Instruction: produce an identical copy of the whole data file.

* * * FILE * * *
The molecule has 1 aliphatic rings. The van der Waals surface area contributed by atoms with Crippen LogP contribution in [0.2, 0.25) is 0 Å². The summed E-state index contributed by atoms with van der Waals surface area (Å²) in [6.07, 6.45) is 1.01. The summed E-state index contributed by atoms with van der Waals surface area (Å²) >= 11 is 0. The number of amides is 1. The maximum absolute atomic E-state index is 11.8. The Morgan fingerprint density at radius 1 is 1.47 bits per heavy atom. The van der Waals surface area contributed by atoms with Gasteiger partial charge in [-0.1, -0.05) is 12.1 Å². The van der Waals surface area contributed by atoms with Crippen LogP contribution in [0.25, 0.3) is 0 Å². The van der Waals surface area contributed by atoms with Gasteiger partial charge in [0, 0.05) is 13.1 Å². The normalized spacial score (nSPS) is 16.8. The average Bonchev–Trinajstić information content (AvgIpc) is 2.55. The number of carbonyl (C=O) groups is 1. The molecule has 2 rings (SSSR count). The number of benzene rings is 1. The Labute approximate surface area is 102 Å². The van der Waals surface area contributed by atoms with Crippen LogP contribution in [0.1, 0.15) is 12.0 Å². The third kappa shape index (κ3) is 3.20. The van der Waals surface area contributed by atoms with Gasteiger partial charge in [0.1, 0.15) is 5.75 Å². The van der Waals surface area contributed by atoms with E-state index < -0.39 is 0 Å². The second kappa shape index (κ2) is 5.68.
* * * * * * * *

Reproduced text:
The molecule has 1 aliphatic rings. The van der Waals surface area contributed by atoms with Crippen LogP contribution in [0.2, 0.25) is 0 Å². The summed E-state index contributed by atoms with van der Waals surface area (Å²) in [6.07, 6.45) is 1.01. The summed E-state index contributed by atoms with van der Waals surface area (Å²) >= 11 is 0. The number of amides is 1. The maximum absolute atomic E-state index is 11.8. The Morgan fingerprint density at radius 1 is 1.47 bits per heavy atom. The van der Waals surface area contributed by atoms with Gasteiger partial charge in [-0.1, -0.05) is 12.1 Å². The van der Waals surface area contributed by atoms with Crippen LogP contribution in [0.25, 0.3) is 0 Å². The van der Waals surface area contributed by atoms with Gasteiger partial charge in [0, 0.05) is 13.1 Å². The normalized spacial score (nSPS) is 16.8. The average Bonchev–Trinajstić information content (AvgIpc) is 2.55. The number of carbonyl (C=O) groups is 1. The molecule has 2 rings (SSSR count). The number of benzene rings is 1. The Labute approximate surface area is 102 Å². The van der Waals surface area contributed by atoms with Crippen LogP contribution in [0.1, 0.15) is 12.0 Å². The third kappa shape index (κ3) is 3.20. The van der Waals surface area contributed by atoms with Gasteiger partial charge in [0.1, 0.15) is 5.75 Å². The van der Waals surface area contributed by atoms with E-state index < -0.39 is 0 Å². The second kappa shape index (κ2) is 5.68.